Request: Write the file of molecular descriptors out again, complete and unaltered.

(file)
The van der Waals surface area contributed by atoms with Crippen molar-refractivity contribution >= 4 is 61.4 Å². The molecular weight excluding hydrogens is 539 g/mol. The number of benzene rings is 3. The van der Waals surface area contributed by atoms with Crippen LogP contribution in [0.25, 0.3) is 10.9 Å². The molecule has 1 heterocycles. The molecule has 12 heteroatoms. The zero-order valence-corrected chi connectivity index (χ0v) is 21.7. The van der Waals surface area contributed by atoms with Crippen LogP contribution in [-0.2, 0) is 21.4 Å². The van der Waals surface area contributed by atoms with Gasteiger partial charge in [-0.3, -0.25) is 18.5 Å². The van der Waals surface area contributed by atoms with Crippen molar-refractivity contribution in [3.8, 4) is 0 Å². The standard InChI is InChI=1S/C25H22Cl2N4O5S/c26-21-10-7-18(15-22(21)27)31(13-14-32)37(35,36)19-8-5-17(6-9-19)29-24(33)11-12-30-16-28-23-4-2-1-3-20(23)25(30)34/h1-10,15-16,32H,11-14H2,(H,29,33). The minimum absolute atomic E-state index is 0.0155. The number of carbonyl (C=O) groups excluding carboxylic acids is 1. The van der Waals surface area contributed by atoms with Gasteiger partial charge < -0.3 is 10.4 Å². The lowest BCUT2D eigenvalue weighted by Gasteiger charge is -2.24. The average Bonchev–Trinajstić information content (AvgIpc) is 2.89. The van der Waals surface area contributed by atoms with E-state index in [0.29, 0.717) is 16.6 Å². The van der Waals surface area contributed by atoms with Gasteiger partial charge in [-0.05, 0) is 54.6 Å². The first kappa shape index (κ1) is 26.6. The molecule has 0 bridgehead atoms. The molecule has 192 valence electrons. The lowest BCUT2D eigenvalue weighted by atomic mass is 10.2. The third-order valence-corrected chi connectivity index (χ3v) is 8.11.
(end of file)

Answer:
The van der Waals surface area contributed by atoms with Crippen molar-refractivity contribution >= 4 is 61.4 Å². The molecular weight excluding hydrogens is 539 g/mol. The number of benzene rings is 3. The van der Waals surface area contributed by atoms with Crippen LogP contribution in [0.25, 0.3) is 10.9 Å². The molecule has 1 heterocycles. The molecule has 12 heteroatoms. The zero-order valence-corrected chi connectivity index (χ0v) is 21.7. The van der Waals surface area contributed by atoms with Crippen LogP contribution in [-0.2, 0) is 21.4 Å². The van der Waals surface area contributed by atoms with Gasteiger partial charge in [-0.3, -0.25) is 18.5 Å². The van der Waals surface area contributed by atoms with Crippen molar-refractivity contribution in [3.8, 4) is 0 Å². The standard InChI is InChI=1S/C25H22Cl2N4O5S/c26-21-10-7-18(15-22(21)27)31(13-14-32)37(35,36)19-8-5-17(6-9-19)29-24(33)11-12-30-16-28-23-4-2-1-3-20(23)25(30)34/h1-10,15-16,32H,11-14H2,(H,29,33). The minimum absolute atomic E-state index is 0.0155. The number of carbonyl (C=O) groups excluding carboxylic acids is 1. The van der Waals surface area contributed by atoms with Gasteiger partial charge < -0.3 is 10.4 Å². The lowest BCUT2D eigenvalue weighted by Gasteiger charge is -2.24. The average Bonchev–Trinajstić information content (AvgIpc) is 2.89. The van der Waals surface area contributed by atoms with E-state index in [0.29, 0.717) is 16.6 Å². The van der Waals surface area contributed by atoms with Gasteiger partial charge in [-0.05, 0) is 54.6 Å². The first kappa shape index (κ1) is 26.6. The molecule has 0 bridgehead atoms. The molecule has 192 valence electrons. The lowest BCUT2D eigenvalue weighted by atomic mass is 10.2. The third-order valence-corrected chi connectivity index (χ3v) is 8.11.